Zeiss Victory RangefinderIf field tests show that the new Zeiss ranges as well as the Swaro and Leica, the Zeiss Victory 8×26 could hold the edge because it delivers ballistic drop info, while the others do not. With the Victory’s minimal beam divergence, Zeiss claims measuring accuracy of ± 1 yard at ranges up to 600 yards and ± 0.5% at ranges beyond 600 yards (max claimed range is 1300 yards). If those claims are real, the Zeiss Victory should “hit” your ranging target at long distances more easily than most other rangefinders on the market. (As laser beams extend over distance they spread out in a cone. That’s called beam divergence. The greater the beam divergence, the greater the risk of false readings, or getting no reading at all.)

Zeiss Victory Rangefinder

The Zeiss Victory has a “street price” of about $700.00 and is currently instock at, and other major vendors.

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January 16th, 2009

SHOT Show Report: New Products from Lapua

For precision rifle shooters, Lapua brass is about as good as it gets. It is definitely the preferred cartridge brass for short-range benchrest, 600-yard benchrest, and F-Class competition. Jason visited the Lapua booth to find out what new products the Finnish manufacturer will offer in 2009. In the video below, Sales Manager Adam Braverman reviews Lapua’s new offerings.

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Lapua Revives .222 Remington Line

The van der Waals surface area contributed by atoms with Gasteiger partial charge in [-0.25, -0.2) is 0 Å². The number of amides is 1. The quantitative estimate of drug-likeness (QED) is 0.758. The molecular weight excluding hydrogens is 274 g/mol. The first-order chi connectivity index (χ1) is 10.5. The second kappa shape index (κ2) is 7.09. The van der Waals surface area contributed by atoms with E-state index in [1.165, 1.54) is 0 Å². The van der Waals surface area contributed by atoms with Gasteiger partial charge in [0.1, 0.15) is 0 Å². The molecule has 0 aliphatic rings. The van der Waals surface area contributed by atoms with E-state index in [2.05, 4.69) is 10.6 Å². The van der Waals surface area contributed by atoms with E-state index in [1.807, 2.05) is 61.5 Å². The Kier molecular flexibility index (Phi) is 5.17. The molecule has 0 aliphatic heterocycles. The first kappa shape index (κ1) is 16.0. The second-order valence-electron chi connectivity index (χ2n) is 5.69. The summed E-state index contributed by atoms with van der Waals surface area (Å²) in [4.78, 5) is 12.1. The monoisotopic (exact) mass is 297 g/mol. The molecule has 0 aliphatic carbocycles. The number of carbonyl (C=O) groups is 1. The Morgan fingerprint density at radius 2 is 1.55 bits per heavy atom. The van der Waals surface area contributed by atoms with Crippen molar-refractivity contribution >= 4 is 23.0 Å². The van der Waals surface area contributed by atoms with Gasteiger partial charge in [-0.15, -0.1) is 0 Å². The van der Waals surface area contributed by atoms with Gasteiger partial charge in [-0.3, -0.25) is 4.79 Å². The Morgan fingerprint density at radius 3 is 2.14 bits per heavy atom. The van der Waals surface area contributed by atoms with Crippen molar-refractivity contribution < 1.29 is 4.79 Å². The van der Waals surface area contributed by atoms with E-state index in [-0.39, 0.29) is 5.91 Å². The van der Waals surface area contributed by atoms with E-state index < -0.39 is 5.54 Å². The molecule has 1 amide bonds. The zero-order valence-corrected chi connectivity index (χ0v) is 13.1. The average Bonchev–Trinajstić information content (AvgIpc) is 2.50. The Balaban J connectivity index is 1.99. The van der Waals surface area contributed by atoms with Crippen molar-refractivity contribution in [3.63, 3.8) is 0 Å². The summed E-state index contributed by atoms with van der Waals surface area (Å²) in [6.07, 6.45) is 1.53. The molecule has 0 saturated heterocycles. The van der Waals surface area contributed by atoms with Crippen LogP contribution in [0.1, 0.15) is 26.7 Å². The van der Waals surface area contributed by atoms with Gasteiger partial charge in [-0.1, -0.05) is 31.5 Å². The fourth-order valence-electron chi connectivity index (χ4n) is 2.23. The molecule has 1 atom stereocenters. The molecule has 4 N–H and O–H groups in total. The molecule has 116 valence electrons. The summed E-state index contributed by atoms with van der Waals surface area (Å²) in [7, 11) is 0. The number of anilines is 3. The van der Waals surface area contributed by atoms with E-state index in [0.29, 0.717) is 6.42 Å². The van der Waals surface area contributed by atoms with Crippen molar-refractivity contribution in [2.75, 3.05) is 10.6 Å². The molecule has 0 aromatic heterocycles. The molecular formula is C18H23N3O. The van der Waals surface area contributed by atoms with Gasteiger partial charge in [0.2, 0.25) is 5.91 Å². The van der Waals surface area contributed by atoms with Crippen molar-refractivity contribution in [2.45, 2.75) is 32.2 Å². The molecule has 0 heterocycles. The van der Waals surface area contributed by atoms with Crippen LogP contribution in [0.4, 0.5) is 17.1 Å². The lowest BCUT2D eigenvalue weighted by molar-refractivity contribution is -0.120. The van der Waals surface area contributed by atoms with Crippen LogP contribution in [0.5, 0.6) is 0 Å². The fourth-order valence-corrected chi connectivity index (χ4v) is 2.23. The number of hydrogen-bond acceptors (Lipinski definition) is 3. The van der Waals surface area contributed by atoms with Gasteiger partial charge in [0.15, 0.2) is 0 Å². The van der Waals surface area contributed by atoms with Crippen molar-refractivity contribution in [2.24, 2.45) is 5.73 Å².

The big news is the re-introduction of .222 Remington brass. In late 2008 we revealed that Lapua would resume production of .222 Rem brass, and now we’ve learned that Lapua will be producing .222 Rem loaded ammo as well. Notably, this new .222 Rem brass (and ammo) will be produced “in-house” by Lapua. We expect it will meet the same exacting standards as other Lapua match brass. The .222 brass will be available immediately, and you should soon find it in stock at

Lapua bullets BC

NEW 300gr, .338 Scenar Bullet
Big bore shooters will be pleased to know that Lapua has introduced a new 300gr, .338-caliber Scenar match bullet. When launched from the .338 Lapua Magnum cartridge, the new GB528 300-grainer will stay supersonic past 1500 meters. And even at 1700 meters it still carries over 1000 Joules of energy. You won’t find the 300gr Scenar in a silver cardboard box, however. From now on, Lapua match bullets will arrive in durable blue plastic containers. That’s progress we guess.

Lapua bullets BC

New BC Data Available for QuickTARGET
The ballistic coefficient of the new 300-grainers, as well as most other Lapua bullets, can now be inputed directly into the QuickTARGET ballistics program. BC values for Lapua bullets were confirmed with actual “real world” testing using Doppler radar.

Lapua bullets BC

No luck this year for .260 Rem and Short Mag Shooters
Despite persistent rumors, we won’t be seeing .260 brass or Short Mag brass from Lapua this season — though Lapua hasn’t ruled this out for some time in the future. Lapua does invite input from shooters, particular on the Short Magnum question. If Lapua feels there is adequate demand, it might (we stress might) consider production of a short mag. The question is “which short magnum?” The WSM family certainly has been more widely adopted thus far, but for match shooters, particularly 7mm shooters, the Remington SAUM may be a more efficient (and potentially more accurate) case. Right now, Lapua is leaning to the WSM, according to our sources.